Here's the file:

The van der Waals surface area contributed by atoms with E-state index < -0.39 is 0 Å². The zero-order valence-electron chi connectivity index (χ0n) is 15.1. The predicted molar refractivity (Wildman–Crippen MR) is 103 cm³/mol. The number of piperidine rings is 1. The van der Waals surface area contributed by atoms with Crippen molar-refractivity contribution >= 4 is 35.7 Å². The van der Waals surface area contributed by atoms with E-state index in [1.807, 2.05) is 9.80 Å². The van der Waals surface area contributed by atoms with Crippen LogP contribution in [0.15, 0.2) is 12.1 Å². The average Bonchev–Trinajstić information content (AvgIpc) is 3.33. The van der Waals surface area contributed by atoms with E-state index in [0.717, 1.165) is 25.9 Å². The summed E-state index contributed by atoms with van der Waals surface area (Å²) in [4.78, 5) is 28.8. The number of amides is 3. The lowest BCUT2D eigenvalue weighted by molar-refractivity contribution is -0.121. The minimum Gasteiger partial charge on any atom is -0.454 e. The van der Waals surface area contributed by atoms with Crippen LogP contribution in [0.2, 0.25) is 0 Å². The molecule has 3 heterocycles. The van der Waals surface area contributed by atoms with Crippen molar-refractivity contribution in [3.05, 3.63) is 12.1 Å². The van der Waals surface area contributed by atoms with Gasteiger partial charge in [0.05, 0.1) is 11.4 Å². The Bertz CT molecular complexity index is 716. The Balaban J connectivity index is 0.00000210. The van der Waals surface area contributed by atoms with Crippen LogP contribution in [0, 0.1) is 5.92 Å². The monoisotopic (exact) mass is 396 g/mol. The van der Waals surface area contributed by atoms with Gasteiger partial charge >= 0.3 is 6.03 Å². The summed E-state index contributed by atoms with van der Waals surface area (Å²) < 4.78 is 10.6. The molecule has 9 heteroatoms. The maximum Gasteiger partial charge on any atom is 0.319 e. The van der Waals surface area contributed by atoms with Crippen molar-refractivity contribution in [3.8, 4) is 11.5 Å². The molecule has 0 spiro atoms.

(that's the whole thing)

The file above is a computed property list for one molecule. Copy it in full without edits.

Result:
The van der Waals surface area contributed by atoms with E-state index < -0.39 is 0 Å². The zero-order valence-electron chi connectivity index (χ0n) is 15.1. The predicted molar refractivity (Wildman–Crippen MR) is 103 cm³/mol. The number of piperidine rings is 1. The van der Waals surface area contributed by atoms with Crippen molar-refractivity contribution >= 4 is 35.7 Å². The van der Waals surface area contributed by atoms with E-state index in [1.807, 2.05) is 9.80 Å². The van der Waals surface area contributed by atoms with Crippen LogP contribution in [0.15, 0.2) is 12.1 Å². The average Bonchev–Trinajstić information content (AvgIpc) is 3.33. The van der Waals surface area contributed by atoms with E-state index in [0.717, 1.165) is 25.9 Å². The summed E-state index contributed by atoms with van der Waals surface area (Å²) in [4.78, 5) is 28.8. The number of amides is 3. The lowest BCUT2D eigenvalue weighted by molar-refractivity contribution is -0.121. The minimum Gasteiger partial charge on any atom is -0.454 e. The van der Waals surface area contributed by atoms with Crippen LogP contribution in [0.2, 0.25) is 0 Å². The molecule has 3 heterocycles. The van der Waals surface area contributed by atoms with Crippen molar-refractivity contribution in [3.05, 3.63) is 12.1 Å². The van der Waals surface area contributed by atoms with Gasteiger partial charge in [0.05, 0.1) is 11.4 Å². The Bertz CT molecular complexity index is 716. The Balaban J connectivity index is 0.00000210. The van der Waals surface area contributed by atoms with Crippen LogP contribution in [0, 0.1) is 5.92 Å². The monoisotopic (exact) mass is 396 g/mol. The van der Waals surface area contributed by atoms with Gasteiger partial charge >= 0.3 is 6.03 Å². The summed E-state index contributed by atoms with van der Waals surface area (Å²) < 4.78 is 10.6. The molecule has 9 heteroatoms. The maximum Gasteiger partial charge on any atom is 0.319 e. The van der Waals surface area contributed by atoms with Crippen molar-refractivity contribution in [3.8, 4) is 11.5 Å². The molecule has 0 spiro atoms.